Skyscraper City Forum banner
1 - 20 of 30 Posts

·
Registered
Joined
·
3,066 Posts
Challenging Census Bureau estimates has become a national passtime. I'm very eager to see how things pan after after 2010 and whether these cities were right or the Census Bureau right. Certainly there is a long track record of underestimating growth in emerging suburbs, as special census results attest. We'll see if the same is true in the inner city or not.
 

·
Registered
Joined
·
511 Posts
One step forward ...

Two steps back ...

This population speculation is really quite meaningless. The simple fact is that Saint Louis City is not growing, whether it is losing population quickly or slowly or staying the same who cares. It is not growing at a rate to be meaningful.

There are good things happening for sure, but the progress seems slow.

In lieu of the City and County rejoining in some form, which I doubt will happen in my lifetime, what Saint Louis needs is another Arch. Something to recapture the national imagination so that people stop talking about Saint Louis in the same breath as Detroit.

The thing that worries me most about Saint Louis is that Ballpark Village is really more of a small dirty pond at the moment. The Bottle District is never going to happen. Chouteau's Pond is not happenning. There is still no shopping downtown. The schools are only getting worse, it seems. The roads are all screwed up and when they had a chance to help with a new bridge they drag their feet and now maybe there will not be a bridge at all. Corporations are continuing to go to the suburbs or different cities. Even really, really simple things like the I-70 lid to connect downtown and the Arch seem impossible for Saint Louis city administrators. Now, the housing market seems to be tightening and residential projects (the only thing that seems to be happening, besides the casino, of course) might be slowed or put on hold.

There is momentum in Saint Louis, but can it be sustained? Can the city administration prove themselves competent at anything? Does Saint Louis have a vision for the future? Saint Louis was and could still be the crown jewel of the Midwest if they could only get their act together.
 

·
Registered
Joined
·
109 Posts
Discussion Starter · #4 ·
I think St. Louis and Detroit will always be compared to each other since they both rose to great prominence and then fell dramatically. St. Louis hit rockbottom in the 90's and is finally turning itself around. Whereas Detroit appears to still be bleeding population.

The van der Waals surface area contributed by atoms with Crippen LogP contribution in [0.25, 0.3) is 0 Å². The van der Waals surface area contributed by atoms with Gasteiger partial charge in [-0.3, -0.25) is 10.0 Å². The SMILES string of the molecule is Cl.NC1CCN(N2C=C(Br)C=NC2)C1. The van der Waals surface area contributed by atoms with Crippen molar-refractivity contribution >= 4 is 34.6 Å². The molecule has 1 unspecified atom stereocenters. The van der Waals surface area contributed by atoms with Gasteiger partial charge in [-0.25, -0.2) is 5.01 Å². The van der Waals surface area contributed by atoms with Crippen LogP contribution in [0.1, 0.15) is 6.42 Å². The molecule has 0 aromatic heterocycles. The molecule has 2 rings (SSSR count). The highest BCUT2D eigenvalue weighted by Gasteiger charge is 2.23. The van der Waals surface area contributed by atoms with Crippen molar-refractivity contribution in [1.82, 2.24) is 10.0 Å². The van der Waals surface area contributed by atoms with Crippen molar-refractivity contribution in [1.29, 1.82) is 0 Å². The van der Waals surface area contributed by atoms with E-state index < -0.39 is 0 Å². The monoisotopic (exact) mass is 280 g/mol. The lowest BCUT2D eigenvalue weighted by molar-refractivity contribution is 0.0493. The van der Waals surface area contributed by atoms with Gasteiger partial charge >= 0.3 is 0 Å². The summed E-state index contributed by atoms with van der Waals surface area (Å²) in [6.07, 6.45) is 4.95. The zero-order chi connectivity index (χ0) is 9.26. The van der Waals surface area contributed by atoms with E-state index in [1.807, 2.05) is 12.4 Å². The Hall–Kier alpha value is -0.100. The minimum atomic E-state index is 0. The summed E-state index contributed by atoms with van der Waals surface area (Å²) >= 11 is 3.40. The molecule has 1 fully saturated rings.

·
Registered
Joined
·
1,401 Posts
One step forward ...

Two steps back ...

This population speculation is really quite meaningless. The simple fact is that Saint Louis City is not growing, whether it is losing population quickly or slowly or staying the same who cares. It is not growing at a rate to be meaningful.

There are good things happening for sure, but the progress seems slow.

In lieu of the City and County rejoining in some form, which I doubt will happen in my lifetime, what Saint Louis needs is another Arch. Something to recapture the national imagination so that people stop talking about Saint Louis in the same breath as Detroit.

The thing that worries me most about Saint Louis is that Ballpark Village is really more of a small dirty pond at the moment. The Bottle District is never going to happen. Chouteau's Pond is not happenning. There is still no shopping downtown. The schools are only getting worse, it seems. The roads are all screwed up and when they had a chance to help with a new bridge they drag their feet and now maybe there will not be a bridge at all. Corporations are continuing to go to the suburbs or different cities. Even really, really simple things like the I-70 lid to connect downtown and the Arch seem impossible for Saint Louis city administrators. Now, the housing market seems to be tightening and residential projects (the only thing that seems to be happening, besides the casino, of course) might be slowed or put on hold.